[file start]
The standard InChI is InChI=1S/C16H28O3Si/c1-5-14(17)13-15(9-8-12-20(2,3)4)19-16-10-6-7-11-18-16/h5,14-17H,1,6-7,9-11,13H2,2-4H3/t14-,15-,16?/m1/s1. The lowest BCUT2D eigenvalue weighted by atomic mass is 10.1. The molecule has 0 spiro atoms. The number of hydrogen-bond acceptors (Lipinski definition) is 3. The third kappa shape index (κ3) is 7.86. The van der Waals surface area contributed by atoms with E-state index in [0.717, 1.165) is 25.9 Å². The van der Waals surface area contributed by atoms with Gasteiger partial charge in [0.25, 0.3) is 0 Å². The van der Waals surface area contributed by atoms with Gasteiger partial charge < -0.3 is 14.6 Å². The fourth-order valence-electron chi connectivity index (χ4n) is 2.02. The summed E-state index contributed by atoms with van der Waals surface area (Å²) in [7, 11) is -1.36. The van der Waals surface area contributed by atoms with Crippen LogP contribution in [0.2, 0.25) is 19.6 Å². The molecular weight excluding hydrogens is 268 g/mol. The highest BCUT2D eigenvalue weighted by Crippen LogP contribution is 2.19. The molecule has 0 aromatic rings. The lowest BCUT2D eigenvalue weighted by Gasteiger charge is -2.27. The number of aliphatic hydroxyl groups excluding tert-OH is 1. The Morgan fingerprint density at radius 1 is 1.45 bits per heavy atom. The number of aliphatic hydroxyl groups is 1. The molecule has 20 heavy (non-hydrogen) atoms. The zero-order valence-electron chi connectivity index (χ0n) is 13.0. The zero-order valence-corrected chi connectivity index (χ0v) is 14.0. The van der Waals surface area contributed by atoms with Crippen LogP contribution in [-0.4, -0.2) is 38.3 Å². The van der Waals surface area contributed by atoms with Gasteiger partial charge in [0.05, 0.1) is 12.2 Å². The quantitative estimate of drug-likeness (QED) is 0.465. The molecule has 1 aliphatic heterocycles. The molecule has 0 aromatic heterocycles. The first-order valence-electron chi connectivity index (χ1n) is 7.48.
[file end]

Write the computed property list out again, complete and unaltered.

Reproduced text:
The standard InChI is InChI=1S/C16H28O3Si/c1-5-14(17)13-15(9-8-12-20(2,3)4)19-16-10-6-7-11-18-16/h5,14-17H,1,6-7,9-11,13H2,2-4H3/t14-,15-,16?/m1/s1. The lowest BCUT2D eigenvalue weighted by atomic mass is 10.1. The molecule has 0 spiro atoms. The number of hydrogen-bond acceptors (Lipinski definition) is 3. The third kappa shape index (κ3) is 7.86. The van der Waals surface area contributed by atoms with E-state index in [0.717, 1.165) is 25.9 Å². The van der Waals surface area contributed by atoms with Gasteiger partial charge in [0.25, 0.3) is 0 Å². The van der Waals surface area contributed by atoms with Gasteiger partial charge < -0.3 is 14.6 Å². The fourth-order valence-electron chi connectivity index (χ4n) is 2.02. The summed E-state index contributed by atoms with van der Waals surface area (Å²) in [7, 11) is -1.36. The van der Waals surface area contributed by atoms with Crippen LogP contribution in [0.2, 0.25) is 19.6 Å². The molecular weight excluding hydrogens is 268 g/mol. The highest BCUT2D eigenvalue weighted by Crippen LogP contribution is 2.19. The molecule has 0 aromatic rings. The lowest BCUT2D eigenvalue weighted by Gasteiger charge is -2.27. The number of aliphatic hydroxyl groups excluding tert-OH is 1. The Morgan fingerprint density at radius 1 is 1.45 bits per heavy atom. The number of aliphatic hydroxyl groups is 1. The molecule has 20 heavy (non-hydrogen) atoms. The zero-order valence-electron chi connectivity index (χ0n) is 13.0. The zero-order valence-corrected chi connectivity index (χ0v) is 14.0. The van der Waals surface area contributed by atoms with Crippen LogP contribution in [-0.4, -0.2) is 38.3 Å². The van der Waals surface area contributed by atoms with Gasteiger partial charge in [0.05, 0.1) is 12.2 Å². The quantitative estimate of drug-likeness (QED) is 0.465. The molecule has 1 aliphatic heterocycles. The molecule has 0 aromatic heterocycles. The first-order valence-electron chi connectivity index (χ1n) is 7.48.